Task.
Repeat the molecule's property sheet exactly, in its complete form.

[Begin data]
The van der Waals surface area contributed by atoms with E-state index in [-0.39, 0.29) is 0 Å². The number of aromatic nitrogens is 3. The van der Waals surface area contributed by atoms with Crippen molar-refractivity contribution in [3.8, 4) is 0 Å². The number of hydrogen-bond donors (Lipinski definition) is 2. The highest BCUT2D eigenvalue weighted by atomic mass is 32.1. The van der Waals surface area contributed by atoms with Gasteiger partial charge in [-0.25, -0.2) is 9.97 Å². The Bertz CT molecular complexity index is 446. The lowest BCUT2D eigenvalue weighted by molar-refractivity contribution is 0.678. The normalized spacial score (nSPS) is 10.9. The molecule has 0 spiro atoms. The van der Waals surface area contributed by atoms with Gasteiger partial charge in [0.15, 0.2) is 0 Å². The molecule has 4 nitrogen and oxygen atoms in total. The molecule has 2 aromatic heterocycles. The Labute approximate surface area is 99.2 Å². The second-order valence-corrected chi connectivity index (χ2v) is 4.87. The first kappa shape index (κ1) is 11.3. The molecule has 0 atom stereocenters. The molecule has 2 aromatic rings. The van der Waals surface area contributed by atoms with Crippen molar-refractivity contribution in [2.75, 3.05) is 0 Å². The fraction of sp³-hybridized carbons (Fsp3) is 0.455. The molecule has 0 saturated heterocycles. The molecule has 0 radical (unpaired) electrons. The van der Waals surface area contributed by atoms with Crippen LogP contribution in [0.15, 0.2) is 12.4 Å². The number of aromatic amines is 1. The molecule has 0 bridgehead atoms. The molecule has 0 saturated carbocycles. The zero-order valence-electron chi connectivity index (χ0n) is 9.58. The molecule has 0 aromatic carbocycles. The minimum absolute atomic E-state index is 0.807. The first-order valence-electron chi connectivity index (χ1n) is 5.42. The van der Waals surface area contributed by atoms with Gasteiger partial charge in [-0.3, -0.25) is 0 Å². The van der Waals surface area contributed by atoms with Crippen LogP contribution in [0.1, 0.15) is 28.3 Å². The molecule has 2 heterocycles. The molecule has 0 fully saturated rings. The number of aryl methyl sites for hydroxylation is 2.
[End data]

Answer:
The van der Waals surface area contributed by atoms with E-state index in [-0.39, 0.29) is 0 Å². The number of aromatic nitrogens is 3. The van der Waals surface area contributed by atoms with Crippen molar-refractivity contribution in [3.8, 4) is 0 Å². The number of hydrogen-bond donors (Lipinski definition) is 2. The highest BCUT2D eigenvalue weighted by atomic mass is 32.1. The van der Waals surface area contributed by atoms with Gasteiger partial charge in [-0.25, -0.2) is 9.97 Å². The Bertz CT molecular complexity index is 446. The lowest BCUT2D eigenvalue weighted by molar-refractivity contribution is 0.678. The normalized spacial score (nSPS) is 10.9. The molecule has 0 spiro atoms. The van der Waals surface area contributed by atoms with Gasteiger partial charge in [0.15, 0.2) is 0 Å². The molecule has 4 nitrogen and oxygen atoms in total. The molecule has 2 aromatic heterocycles. The Labute approximate surface area is 99.2 Å². The second-order valence-corrected chi connectivity index (χ2v) is 4.87. The first kappa shape index (κ1) is 11.3. The molecule has 0 atom stereocenters. The molecule has 2 aromatic rings. The van der Waals surface area contributed by atoms with Crippen molar-refractivity contribution in [2.75, 3.05) is 0 Å². The fraction of sp³-hybridized carbons (Fsp3) is 0.455. The molecule has 0 saturated heterocycles. The molecule has 0 radical (unpaired) electrons. The van der Waals surface area contributed by atoms with Crippen LogP contribution in [0.15, 0.2) is 12.4 Å². The number of aromatic amines is 1. The molecule has 0 bridgehead atoms. The molecule has 0 saturated carbocycles. The zero-order valence-electron chi connectivity index (χ0n) is 9.58. The molecule has 0 aromatic carbocycles. The minimum absolute atomic E-state index is 0.807. The first-order valence-electron chi connectivity index (χ1n) is 5.42. The van der Waals surface area contributed by atoms with Gasteiger partial charge in [-0.3, -0.25) is 0 Å². The van der Waals surface area contributed by atoms with Crippen LogP contribution in [0.1, 0.15) is 28.3 Å². The molecule has 2 heterocycles. The molecule has 0 fully saturated rings. The number of aryl methyl sites for hydroxylation is 2.